A backgrounder: Ms. Avellana was the first Candida in both the stage and film versions of Nick Joaquin's play, Portrait of the Artist as Filipino, on which Larawan, The Musical is based. Naty Crame Rogers (still an active actress in her '80s, having just appeared in Tanghalang Ateneo's May Day Eve, another Joaquin work), played the role of Paula, Candida's younger sister.
What you will see flashing on the background screen as Ana and Tex sing their duet are excerpts from the landmark film version of Portrait, directed by Ms. Avellana's late husband, National Artist for Theater Lamberto Avellana, with Ms. Avellana and Ms. Crame Rogers immortalizing their signature stage roles on celluloid. (The live piano accompaniment is by Jed Balsamo.)
The musical itself is no less pedigreed, with music by Ryan Cayabyab and libretto by another National Artist (this time for both Theater and Literature), the late Rolando Tinio. Tragically, Mr. Tinio died a week or so before the triumphant opening of the musical, which starred Celeste Legaspi as Candida, Zsa Zsa Padilla as Paula and Ricky Davao as Tony Javier.
Larawan arguably ranks as one of most star-studded original Filipino musicals ever mounted. Aside from the three leads, the other performers included Hajji Alejandro, Roeder Camanag, Louie Reyes, Eugene Villaluz, Carla Martinez, Dawn Zulueta and Mikee Cojuangco. The “Old Guard” chorus alone consisted of Fides Cuyugan-Asencio, Armida Siguion-Reyna, Nomer Son, Robert Natividad and Gamaliel Viray--all boldface names in Philippine opera.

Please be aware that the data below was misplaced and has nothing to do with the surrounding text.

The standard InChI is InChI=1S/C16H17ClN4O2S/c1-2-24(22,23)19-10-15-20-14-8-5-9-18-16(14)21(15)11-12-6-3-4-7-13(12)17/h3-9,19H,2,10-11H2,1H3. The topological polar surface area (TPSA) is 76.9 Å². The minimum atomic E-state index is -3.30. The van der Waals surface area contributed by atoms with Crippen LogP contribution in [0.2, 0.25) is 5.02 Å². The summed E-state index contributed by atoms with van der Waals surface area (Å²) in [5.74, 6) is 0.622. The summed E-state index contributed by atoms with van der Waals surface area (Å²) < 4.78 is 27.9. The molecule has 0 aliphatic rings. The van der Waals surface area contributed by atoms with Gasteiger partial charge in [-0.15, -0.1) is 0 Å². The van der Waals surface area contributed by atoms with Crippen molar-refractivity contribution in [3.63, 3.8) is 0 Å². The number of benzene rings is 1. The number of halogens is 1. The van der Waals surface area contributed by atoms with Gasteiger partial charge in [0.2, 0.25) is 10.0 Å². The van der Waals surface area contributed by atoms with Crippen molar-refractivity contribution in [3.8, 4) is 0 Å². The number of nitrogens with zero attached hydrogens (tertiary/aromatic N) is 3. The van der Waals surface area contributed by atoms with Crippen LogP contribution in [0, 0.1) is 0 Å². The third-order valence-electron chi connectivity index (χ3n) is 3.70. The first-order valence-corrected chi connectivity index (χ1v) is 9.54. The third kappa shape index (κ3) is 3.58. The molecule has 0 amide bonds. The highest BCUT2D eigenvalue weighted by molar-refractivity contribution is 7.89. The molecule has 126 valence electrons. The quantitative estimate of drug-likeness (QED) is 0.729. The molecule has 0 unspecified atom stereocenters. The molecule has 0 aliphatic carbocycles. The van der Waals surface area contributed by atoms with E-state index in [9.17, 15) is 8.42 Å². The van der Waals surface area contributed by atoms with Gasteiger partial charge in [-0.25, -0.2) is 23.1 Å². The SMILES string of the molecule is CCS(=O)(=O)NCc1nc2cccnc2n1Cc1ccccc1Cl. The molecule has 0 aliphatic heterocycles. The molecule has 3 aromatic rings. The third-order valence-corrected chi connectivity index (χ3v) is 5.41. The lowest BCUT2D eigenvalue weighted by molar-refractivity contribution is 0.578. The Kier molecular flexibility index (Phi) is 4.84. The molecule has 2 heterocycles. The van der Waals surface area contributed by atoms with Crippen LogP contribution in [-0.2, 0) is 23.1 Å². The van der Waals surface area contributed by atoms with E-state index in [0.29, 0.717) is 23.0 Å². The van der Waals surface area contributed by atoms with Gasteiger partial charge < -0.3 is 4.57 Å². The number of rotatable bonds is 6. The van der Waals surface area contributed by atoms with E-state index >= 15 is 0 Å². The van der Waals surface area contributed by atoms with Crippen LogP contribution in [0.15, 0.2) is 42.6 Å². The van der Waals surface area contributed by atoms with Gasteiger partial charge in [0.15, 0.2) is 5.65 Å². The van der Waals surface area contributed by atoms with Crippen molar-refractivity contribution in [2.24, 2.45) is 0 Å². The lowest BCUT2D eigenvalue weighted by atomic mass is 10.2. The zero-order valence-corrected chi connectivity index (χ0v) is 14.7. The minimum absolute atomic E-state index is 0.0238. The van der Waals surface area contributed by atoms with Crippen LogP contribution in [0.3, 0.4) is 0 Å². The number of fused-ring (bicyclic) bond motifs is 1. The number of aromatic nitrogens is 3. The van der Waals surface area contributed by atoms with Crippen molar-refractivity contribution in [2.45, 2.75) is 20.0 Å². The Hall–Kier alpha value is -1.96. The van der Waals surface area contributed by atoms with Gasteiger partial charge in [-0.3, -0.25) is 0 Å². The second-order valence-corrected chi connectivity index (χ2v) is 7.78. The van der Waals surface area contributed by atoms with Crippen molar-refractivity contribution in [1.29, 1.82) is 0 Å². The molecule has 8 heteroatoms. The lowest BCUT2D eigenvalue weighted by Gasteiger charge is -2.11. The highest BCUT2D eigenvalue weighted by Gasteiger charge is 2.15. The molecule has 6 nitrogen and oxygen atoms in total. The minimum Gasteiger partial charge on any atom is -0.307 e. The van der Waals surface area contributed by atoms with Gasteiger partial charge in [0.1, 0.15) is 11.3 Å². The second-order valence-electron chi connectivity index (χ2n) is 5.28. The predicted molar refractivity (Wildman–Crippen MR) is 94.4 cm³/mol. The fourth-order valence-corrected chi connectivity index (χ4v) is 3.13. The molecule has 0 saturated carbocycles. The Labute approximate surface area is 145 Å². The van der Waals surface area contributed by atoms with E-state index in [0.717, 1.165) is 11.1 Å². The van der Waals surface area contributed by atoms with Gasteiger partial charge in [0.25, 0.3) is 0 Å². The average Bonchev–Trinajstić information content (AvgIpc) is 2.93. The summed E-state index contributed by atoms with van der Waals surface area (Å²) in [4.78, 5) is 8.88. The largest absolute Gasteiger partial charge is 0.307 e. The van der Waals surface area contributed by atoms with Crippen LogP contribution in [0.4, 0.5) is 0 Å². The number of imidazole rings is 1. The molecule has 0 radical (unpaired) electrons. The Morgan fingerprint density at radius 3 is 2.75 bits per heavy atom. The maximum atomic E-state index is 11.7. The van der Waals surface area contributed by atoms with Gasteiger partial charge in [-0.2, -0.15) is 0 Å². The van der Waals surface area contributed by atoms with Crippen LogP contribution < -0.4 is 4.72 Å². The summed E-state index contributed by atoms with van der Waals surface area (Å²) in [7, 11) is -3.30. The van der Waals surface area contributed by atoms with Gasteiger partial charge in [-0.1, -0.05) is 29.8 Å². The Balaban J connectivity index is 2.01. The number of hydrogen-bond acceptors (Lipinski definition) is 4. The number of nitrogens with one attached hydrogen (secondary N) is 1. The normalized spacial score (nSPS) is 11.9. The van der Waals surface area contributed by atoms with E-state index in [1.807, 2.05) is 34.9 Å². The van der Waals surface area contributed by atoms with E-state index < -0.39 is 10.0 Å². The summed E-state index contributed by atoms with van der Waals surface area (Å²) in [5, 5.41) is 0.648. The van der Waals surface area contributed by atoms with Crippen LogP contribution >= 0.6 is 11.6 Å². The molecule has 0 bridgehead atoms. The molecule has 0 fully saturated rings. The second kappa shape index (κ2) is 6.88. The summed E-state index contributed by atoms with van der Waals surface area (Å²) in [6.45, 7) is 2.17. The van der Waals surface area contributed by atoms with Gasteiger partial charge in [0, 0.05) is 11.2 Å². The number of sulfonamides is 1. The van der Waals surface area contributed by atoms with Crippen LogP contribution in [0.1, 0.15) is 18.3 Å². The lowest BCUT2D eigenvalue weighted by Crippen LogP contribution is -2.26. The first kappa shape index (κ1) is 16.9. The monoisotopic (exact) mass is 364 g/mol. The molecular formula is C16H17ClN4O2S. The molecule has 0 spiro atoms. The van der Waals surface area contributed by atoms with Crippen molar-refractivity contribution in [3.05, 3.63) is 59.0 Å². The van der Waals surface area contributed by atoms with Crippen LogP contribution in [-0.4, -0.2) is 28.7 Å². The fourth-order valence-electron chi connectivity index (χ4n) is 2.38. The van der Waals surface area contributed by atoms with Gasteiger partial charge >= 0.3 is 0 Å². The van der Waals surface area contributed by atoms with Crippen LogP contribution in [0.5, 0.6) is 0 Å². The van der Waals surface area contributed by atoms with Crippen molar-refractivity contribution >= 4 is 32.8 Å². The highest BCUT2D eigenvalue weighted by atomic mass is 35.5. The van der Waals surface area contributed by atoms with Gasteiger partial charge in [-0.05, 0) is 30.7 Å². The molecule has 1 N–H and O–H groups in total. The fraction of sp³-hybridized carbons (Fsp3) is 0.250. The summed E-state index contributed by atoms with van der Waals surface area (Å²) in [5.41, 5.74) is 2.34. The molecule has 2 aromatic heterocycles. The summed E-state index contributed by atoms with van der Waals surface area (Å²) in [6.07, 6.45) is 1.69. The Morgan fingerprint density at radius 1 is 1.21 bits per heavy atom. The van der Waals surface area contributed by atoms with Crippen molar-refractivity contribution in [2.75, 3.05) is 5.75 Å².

And Mikee Cojuangco's alternate was a young singer-actress named Madonna Decena--who, many years later, would floor the judges of Britain's Got Talent with her audition, and achieve her own measure of international fame via YouTube.
Zsa Zsa Padilla, whose work in Larawan received glowing reviews, also sang the part of Paula in the original cast album. In the musical's second run, however, she was no longer available. If I recall correctly, Leah Navarro was announced as her replacement, but was dropped a few weeks before the show, causing the usual mini-tempest in show-biz talk shows.
Rachel Alejandro then stepped into the role, joining the other cast members who were reprising their parts. There was one more addition--Abby Viduya aka Priscilla Almeda (yes, the very daring Seiko Films bold star), then dipping her toes in legitimate musical theater for the first time.
This was the run I caught at CCP's Main Theater. It was my first time to watch Dawn Zulueta, Priscilla Almeda and Rachel Alejandro on stage, singing, and it's no exaggeration to say that, overall, I was very much taken in. (This is also the first time those names are appearing together in one sentence, I think.) Ms. Viduya/Almeda could sing, Ms. Zulueta was an exotic comic presence as Elsa Montes the “Conga Queen,” and Ms. Alejandro, though quite young-looking for the part, delivered a powerfully sung Paula, her glistening alto blending seamlessly with Celeste Legaspi's dramatic soprano.
The song featured in this video, Kakalabanin Natin ang Mundo, is the spinster sisters' cry of liberation near the end of the musical, when they've come to terms with their impoverished lot, and are finally resolved not to give up their crumbling Intramuros home--their one tenuous link to a faded era of gracious living marked by art, beauty, poetry, gentility. To a crassly commercial world, they fling their defiant challenge: “Kung ang tao sa ngayon/Nasa isip puro pera/At hindi na uso'ng poesiya/Di na bale'ng magkagera!” Contra mundum, indeed.
PLUS: Celeste Legaspi and Zsa Zsa Padilla's version of this song, from the original cast album of Larawan, The Musical: